Source: original experiment
Preparation time: Under 10 minutes
Cooking time: About 15 minutes
Yield: About 4 servings
Disclaimer: Brand names in parentheses are the author's
recommendations for the best results, and should not be interpreted as
advertisements or other sorts of tie-ins.
- 1 chicken breast, sliced thin, or 1/4 pound of some other
uncooked meat (such as shrimp or beef)
- 1-2 tsp oriental chili paste
- 1-2 cloves garlic, minced
- 1/2 cup soy sauce (Kikkoman)
- 1 tbsp corn starch
- 1 8-ounce can sliced bamboo shoots (Sun Luck)
- 1 8-ounce can sliced water chestnuts (Sun Luck)
- 1 10-ounce can bean sprouts (Sun Luck)
- 3 green onions, chopped finely
- 1 package ramen noodles (the kind college students get for 15 cents
at the store, such as Marchuan or Top Ramen)
- Heat a large wok to medium-high.
- Combine meat, soy sauce, garlic, and chili paste. Stir occasionally
until meat is mostly cooked.
- Add corn starch and stir until the liquid is consistent.
- Add the cans of vegetables (without draining the liquid) and green onions,
allowing them to cover the meat.
- While allowing the wok's contents to come to a slow boil, in a separate
pot, prepare the ramen noodles as directed for a side dish (i.e.
drain when finished) EXCEPT don't add the "flavor" (a.k.a.
artificially-colored MSG) packet. (Don't worry about wasting the
flavor packet. The whole package of noodles only cost 15 cents,
remember? Maybe you have a friend or roommate who likes artificial
beef stock, if you're that environmentally-conscious.)
- Let the wok keep on boiling a little while but stir until it's well-mixed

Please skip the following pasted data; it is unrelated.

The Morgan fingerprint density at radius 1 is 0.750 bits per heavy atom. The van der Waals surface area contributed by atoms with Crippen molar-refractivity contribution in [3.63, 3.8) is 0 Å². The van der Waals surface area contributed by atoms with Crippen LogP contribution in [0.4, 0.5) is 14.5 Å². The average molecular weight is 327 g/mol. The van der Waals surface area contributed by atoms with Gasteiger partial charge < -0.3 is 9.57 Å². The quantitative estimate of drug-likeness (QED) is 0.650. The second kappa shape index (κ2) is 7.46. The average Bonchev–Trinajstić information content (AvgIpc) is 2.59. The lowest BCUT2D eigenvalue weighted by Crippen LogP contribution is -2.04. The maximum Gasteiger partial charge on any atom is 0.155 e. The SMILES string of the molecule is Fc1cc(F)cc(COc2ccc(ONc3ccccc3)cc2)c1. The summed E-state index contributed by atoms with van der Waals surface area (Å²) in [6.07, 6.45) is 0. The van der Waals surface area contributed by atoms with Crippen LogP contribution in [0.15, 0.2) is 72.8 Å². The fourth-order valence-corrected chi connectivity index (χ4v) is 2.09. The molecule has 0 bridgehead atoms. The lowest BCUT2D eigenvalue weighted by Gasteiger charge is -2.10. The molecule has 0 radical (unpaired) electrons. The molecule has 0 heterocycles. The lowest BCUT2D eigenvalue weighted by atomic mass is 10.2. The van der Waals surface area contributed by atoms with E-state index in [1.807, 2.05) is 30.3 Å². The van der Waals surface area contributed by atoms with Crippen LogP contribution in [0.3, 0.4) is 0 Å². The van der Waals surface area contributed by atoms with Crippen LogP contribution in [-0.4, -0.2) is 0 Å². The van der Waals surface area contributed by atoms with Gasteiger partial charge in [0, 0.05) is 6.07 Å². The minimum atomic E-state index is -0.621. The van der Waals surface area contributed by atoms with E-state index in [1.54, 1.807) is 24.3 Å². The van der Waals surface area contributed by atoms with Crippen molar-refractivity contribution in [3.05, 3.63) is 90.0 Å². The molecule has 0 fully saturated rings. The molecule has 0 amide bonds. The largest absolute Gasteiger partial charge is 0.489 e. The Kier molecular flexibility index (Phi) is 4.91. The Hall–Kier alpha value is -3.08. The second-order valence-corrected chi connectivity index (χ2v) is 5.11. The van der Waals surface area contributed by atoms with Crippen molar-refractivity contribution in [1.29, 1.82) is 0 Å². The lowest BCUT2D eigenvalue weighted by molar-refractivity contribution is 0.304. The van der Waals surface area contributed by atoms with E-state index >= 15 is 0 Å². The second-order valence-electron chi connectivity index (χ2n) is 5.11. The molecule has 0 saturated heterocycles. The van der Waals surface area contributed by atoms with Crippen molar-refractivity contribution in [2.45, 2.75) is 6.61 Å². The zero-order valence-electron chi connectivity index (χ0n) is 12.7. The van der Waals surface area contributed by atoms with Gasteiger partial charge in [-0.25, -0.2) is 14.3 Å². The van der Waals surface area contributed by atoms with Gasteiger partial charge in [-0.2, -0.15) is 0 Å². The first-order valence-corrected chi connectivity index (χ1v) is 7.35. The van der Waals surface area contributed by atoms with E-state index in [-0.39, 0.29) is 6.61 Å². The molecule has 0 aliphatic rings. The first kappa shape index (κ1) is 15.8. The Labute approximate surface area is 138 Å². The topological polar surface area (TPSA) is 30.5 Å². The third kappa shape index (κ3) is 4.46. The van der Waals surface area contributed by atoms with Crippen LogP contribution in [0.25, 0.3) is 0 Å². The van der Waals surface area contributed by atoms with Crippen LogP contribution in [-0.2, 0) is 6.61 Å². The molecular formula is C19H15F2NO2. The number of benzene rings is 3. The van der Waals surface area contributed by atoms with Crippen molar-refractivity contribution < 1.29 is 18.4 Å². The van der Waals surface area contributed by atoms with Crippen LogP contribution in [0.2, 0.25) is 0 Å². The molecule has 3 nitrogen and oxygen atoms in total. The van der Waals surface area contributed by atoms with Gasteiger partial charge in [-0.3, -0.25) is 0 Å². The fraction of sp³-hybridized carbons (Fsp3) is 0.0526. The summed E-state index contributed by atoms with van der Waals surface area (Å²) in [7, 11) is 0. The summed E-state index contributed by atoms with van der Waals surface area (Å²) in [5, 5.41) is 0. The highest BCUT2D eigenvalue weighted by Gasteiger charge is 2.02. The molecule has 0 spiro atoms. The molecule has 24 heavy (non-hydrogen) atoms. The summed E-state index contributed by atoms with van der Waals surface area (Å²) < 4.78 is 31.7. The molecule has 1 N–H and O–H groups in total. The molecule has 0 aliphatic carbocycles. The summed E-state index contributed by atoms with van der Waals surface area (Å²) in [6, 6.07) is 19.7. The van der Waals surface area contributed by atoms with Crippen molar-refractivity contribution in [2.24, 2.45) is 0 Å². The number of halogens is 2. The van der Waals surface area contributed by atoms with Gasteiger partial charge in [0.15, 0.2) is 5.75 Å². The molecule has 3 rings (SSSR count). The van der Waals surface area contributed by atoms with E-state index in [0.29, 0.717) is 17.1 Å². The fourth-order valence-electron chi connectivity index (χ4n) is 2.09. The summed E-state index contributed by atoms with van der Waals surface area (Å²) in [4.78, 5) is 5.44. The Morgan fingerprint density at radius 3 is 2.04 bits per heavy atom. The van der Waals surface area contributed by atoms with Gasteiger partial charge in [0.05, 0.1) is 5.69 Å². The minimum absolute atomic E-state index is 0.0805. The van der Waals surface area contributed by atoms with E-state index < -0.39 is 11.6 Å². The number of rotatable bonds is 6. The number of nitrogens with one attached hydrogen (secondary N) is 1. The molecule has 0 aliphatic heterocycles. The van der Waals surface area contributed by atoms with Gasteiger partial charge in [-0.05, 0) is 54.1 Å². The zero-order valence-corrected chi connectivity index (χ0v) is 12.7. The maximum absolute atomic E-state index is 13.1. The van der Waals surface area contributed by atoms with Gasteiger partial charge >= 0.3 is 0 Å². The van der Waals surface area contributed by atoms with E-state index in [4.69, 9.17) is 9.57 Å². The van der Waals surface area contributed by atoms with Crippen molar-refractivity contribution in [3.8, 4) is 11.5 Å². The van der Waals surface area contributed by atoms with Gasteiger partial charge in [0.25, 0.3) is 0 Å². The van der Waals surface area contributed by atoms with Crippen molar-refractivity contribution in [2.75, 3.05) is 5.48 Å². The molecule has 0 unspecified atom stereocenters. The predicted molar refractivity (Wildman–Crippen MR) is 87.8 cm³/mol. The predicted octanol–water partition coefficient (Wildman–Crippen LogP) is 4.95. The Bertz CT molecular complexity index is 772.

and you can see that the meat is fit for consumption.
- Reduce the wok to a simmer, and add the ramen noodles. Stir until it's
- Eat. You may want to add more chili paste and/or Sri Racha chili sauce
(the spicy Vietnamese answer to ketchup), depending on your
tastes and pain thresholds. (Note: If you've never used these
ingredients before, don't be a macho idiot. Add a little bit at
a time, or you'll quickly ruin the flavor and think this recipe sucks.)
- Experiment with different vegetables. A good substitution is bok choi
(an Asian cabbage) instead of the water chestnuts.
- Alternatively, try bok choi instead of the ramen noodles; add it
along with the rest of the vegetables
- Drain the cans of vegetables before adding them to the wok, and this makes
a great stir-fry for chow mein or lo mein noodles. You may need to
leave out the corn starch. (This soup recipe actually started out as
an attempt at improvising pseudo-lo mein using ramen noodles, and for
some reason I decided not to drain the vegetables.)
- Leave out the corn starch for a thinner soup. Make it in larger quantities
with a wider variety of vegetables (and without the noodles) for a
Vietnamese-style soup. (For the proper Vietnamese flavor
the soy sauce should probably be left out as well, with the meat
cooked under vegetable, chicken, or beef broth.)
- Figure out some way of giving it a more constant specific heat, rather than
being way too hot for a long time then suddenly getting really cold
- Add a scrambled (but uncooked) egg while the soup is still boiling and
stir. Yum. (If you don't want to take the time and waste a bowl to
scramble the egg, you can just shake it really hard while it's still
in the shell, or use one of Ron Popeil's in-shell egg scramblers,
available on eBay.)